Schedule of Meetings 2013-14
16 October 2013
The nature of a PhD thesis. The university regulations. The PhD upgrading requirements. The originality requirement. Examples of previous theses and thesis topics. Selecting a topic. Relationship to other researchers in the field.
23 October 2013
Methodological aspects: the making of history
History and its relationship to the social sciences. International history and other forms of history. What do historians do when they do history? What are its claims to objectivity? Interpretation and controversy in history. History and post-modernism. Please do some reading beforehand and come prepared with questions.
Participating: Dr Tim Hochstrasser
30 October 2013
Notes and record keeping
One of the main tasks of the historian is to accumulate evidence from written and oral sources on which to base their work. We will discuss how we can do this effectively and to minimise problems of storage and recovery.
Participating: Dr Paul Keenan
6 November 2013
Electronic sources for historians (Room: LRB.R08)
A valuable opportunity to run through the search tools available on-line via the Library.
Note: this meeting will take place in the Library, room to be confirmed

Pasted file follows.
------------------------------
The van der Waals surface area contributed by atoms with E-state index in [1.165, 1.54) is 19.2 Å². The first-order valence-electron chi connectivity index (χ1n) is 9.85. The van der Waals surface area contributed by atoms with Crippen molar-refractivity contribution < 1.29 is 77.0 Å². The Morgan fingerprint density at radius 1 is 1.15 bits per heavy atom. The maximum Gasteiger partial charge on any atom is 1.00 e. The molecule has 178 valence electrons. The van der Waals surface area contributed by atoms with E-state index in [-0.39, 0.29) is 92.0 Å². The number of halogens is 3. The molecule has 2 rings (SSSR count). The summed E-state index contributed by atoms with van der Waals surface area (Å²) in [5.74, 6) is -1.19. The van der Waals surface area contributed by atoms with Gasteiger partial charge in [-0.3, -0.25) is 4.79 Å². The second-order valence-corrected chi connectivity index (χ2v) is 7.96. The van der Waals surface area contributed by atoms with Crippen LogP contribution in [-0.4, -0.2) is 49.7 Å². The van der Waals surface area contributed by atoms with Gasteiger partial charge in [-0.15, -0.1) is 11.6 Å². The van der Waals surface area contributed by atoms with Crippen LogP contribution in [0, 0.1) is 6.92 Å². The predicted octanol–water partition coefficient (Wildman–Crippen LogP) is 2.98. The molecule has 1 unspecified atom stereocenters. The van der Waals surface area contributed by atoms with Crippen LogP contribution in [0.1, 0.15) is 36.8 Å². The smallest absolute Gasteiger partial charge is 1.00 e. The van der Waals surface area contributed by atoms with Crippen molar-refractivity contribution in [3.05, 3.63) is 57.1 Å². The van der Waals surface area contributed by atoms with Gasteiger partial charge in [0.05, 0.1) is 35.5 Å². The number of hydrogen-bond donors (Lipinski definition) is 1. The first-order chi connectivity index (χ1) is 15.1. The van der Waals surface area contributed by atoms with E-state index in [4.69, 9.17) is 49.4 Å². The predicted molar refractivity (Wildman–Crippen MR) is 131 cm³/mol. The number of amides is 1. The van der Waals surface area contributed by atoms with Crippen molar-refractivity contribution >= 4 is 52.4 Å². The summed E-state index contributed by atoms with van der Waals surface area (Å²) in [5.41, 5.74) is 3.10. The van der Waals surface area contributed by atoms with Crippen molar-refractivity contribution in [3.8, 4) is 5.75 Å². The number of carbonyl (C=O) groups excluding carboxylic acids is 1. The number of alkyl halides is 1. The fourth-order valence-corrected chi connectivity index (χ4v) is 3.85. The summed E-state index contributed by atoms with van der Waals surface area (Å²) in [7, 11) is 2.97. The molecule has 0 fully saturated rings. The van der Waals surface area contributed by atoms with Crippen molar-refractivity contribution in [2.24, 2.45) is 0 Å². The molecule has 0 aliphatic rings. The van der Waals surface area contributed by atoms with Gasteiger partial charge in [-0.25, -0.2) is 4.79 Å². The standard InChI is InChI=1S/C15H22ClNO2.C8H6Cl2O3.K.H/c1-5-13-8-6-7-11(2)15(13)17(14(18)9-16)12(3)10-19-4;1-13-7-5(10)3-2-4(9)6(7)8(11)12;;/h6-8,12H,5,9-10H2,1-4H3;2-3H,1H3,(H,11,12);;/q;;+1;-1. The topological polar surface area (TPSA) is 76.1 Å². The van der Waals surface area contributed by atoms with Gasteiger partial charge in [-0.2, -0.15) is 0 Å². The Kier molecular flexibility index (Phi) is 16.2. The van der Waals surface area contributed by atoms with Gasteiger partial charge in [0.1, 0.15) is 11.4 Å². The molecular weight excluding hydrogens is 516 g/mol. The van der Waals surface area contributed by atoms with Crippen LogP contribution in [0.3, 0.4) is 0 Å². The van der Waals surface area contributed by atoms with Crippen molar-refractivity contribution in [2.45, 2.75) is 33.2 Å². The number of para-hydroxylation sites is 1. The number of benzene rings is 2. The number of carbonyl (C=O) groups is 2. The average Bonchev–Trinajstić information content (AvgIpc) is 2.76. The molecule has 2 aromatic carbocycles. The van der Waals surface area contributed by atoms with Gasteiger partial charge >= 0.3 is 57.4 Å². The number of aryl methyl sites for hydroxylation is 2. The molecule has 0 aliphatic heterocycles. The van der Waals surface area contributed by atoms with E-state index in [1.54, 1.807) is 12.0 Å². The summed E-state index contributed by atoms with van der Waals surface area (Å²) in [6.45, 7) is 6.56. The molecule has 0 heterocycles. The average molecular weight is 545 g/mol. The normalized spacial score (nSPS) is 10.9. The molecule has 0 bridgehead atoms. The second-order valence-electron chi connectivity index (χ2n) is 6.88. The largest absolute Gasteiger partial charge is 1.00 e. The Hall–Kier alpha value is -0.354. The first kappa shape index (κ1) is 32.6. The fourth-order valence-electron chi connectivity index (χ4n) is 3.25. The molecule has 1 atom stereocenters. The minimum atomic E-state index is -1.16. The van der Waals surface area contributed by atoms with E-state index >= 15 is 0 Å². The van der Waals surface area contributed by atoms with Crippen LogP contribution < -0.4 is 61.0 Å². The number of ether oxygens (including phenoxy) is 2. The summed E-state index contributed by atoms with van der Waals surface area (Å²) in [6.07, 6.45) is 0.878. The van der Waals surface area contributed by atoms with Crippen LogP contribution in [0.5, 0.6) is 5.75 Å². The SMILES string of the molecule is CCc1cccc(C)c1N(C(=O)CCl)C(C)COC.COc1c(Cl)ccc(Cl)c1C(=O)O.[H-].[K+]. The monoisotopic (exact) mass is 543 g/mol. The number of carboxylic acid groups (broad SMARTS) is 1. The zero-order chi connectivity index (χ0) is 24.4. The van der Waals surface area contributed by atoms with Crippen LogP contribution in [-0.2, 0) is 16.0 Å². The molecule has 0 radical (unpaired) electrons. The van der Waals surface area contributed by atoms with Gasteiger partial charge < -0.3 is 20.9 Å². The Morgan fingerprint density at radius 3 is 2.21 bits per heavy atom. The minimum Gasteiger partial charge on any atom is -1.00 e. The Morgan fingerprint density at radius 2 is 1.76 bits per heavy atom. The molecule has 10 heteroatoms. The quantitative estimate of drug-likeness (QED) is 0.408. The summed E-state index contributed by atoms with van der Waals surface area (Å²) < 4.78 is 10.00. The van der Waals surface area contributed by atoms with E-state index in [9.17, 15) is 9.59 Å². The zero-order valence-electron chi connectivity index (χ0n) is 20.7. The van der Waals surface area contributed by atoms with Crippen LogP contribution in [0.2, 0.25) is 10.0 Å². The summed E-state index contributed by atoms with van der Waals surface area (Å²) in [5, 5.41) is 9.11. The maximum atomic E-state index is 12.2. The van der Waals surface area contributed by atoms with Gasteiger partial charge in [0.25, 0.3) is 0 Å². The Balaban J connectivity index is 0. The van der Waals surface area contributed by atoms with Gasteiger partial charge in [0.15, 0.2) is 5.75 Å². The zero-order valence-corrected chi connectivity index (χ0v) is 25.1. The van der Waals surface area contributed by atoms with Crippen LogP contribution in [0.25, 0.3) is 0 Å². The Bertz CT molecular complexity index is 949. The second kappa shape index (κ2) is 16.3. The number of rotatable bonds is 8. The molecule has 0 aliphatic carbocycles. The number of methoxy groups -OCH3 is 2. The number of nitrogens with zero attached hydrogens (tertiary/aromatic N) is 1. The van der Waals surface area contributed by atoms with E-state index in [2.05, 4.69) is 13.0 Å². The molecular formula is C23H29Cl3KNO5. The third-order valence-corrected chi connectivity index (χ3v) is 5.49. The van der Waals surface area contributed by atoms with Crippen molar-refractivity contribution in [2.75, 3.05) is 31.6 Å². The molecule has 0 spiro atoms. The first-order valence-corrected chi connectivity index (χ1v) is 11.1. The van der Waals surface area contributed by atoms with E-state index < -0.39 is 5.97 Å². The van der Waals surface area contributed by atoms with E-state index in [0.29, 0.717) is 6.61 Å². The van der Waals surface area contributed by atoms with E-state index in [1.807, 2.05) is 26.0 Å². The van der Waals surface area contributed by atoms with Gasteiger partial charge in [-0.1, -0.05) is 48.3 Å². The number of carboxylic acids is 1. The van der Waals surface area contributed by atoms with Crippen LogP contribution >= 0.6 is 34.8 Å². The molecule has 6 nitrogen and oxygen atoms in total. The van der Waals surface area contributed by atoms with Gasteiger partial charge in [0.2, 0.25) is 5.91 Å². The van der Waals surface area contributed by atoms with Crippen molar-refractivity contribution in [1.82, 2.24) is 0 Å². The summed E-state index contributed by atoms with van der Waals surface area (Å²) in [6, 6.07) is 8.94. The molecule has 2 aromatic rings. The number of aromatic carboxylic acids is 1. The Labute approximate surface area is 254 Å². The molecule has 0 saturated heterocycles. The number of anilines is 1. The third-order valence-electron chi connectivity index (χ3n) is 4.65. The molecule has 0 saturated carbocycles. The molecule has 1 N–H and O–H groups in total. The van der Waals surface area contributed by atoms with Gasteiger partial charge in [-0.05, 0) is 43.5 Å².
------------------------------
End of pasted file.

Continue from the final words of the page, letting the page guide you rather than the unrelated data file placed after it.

Participating: Paul Horsler (History librarian, LSE Library)
13 November 2013
Working in the archives
An informal discussion of aspects of archival research at home and abroad, with practical advice offered by several faculty members.
Participating: Dr Lauren Warlouzet; Dr Valeria Zanier
20 November 2013
Oral history and interviewing
A useful, and occasionally the only, method of obtaining information on contemporary issues is by interviewing witnesses. There are, however, important issues of technique, confidentiality, reliability and record-keeping that arise from this procedure. Before attending this meeting, please consult one of the relevant items on the reading list and/or the website of the Oral History Association
Participating: Professor Dorothee Wierling and Dr Kristina Spohr
27 November 2013
The writing process
An informal discussion of aspects of thesis writing. Please note: bring to this meeting at least one example of GOOD historical or other non-fiction writing and be prepared to explain why you chose it.
Participating: Dr Valeria Zanier
4 December 2013
Presenting papers at seminars and conferences
An informal discussion on how to give a paper: preparation and delivery, how to deal with criticisms and questions. IT aids: PowerPoint. How to get published: academic journals and book publishers: sources of advice. What makes a good paper/article?
Participating: Professor David Stevenson
There will probably be three or so meetings in the Summer term, depending on the number of first-year students who are preparing for the up-grade. The meetings will be given over to presentations by students of the draft chapter they will be submitting for the upgrading exercise. Two students will normally make presentations at each meeting. They will be asked to summarise their chapter, explaining its thesis and how it is underpinned. The order of appearance will be decided toward the end of the Michaelmas term.